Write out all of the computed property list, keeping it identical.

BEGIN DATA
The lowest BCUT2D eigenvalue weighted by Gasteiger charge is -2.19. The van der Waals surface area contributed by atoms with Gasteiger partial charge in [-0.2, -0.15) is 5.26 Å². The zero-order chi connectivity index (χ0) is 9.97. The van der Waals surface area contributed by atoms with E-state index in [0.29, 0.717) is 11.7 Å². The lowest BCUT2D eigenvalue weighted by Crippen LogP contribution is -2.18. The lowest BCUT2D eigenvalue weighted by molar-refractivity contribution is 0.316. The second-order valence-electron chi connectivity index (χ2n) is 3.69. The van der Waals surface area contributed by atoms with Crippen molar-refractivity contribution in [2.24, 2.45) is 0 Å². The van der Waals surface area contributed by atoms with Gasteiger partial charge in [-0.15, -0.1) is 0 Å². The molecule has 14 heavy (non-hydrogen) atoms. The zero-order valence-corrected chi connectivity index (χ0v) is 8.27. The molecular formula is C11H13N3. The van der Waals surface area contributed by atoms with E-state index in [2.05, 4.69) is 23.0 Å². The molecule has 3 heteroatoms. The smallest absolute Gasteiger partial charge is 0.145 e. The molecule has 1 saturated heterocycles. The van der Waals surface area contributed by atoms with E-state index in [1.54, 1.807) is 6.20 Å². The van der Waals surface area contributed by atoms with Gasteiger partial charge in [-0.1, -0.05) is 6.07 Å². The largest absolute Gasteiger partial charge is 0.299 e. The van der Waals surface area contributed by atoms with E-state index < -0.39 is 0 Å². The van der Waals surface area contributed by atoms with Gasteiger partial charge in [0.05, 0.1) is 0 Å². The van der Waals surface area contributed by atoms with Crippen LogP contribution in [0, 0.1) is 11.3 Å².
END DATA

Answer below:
The lowest BCUT2D eigenvalue weighted by Gasteiger charge is -2.19. The van der Waals surface area contributed by atoms with Gasteiger partial charge in [-0.2, -0.15) is 5.26 Å². The zero-order chi connectivity index (χ0) is 9.97. The van der Waals surface area contributed by atoms with E-state index in [0.29, 0.717) is 11.7 Å². The lowest BCUT2D eigenvalue weighted by Crippen LogP contribution is -2.18. The lowest BCUT2D eigenvalue weighted by molar-refractivity contribution is 0.316. The second-order valence-electron chi connectivity index (χ2n) is 3.69. The van der Waals surface area contributed by atoms with Crippen molar-refractivity contribution in [2.24, 2.45) is 0 Å². The van der Waals surface area contributed by atoms with Gasteiger partial charge in [-0.15, -0.1) is 0 Å². The molecule has 14 heavy (non-hydrogen) atoms. The zero-order valence-corrected chi connectivity index (χ0v) is 8.27. The molecular formula is C11H13N3. The van der Waals surface area contributed by atoms with E-state index in [2.05, 4.69) is 23.0 Å². The molecule has 3 heteroatoms. The smallest absolute Gasteiger partial charge is 0.145 e. The molecule has 1 saturated heterocycles. The van der Waals surface area contributed by atoms with E-state index in [1.54, 1.807) is 6.20 Å². The van der Waals surface area contributed by atoms with Gasteiger partial charge in [-0.1, -0.05) is 6.07 Å². The largest absolute Gasteiger partial charge is 0.299 e. The van der Waals surface area contributed by atoms with E-state index < -0.39 is 0 Å². The van der Waals surface area contributed by atoms with Gasteiger partial charge in [0.05, 0.1) is 0 Å². The van der Waals surface area contributed by atoms with Crippen LogP contribution in [0, 0.1) is 11.3 Å².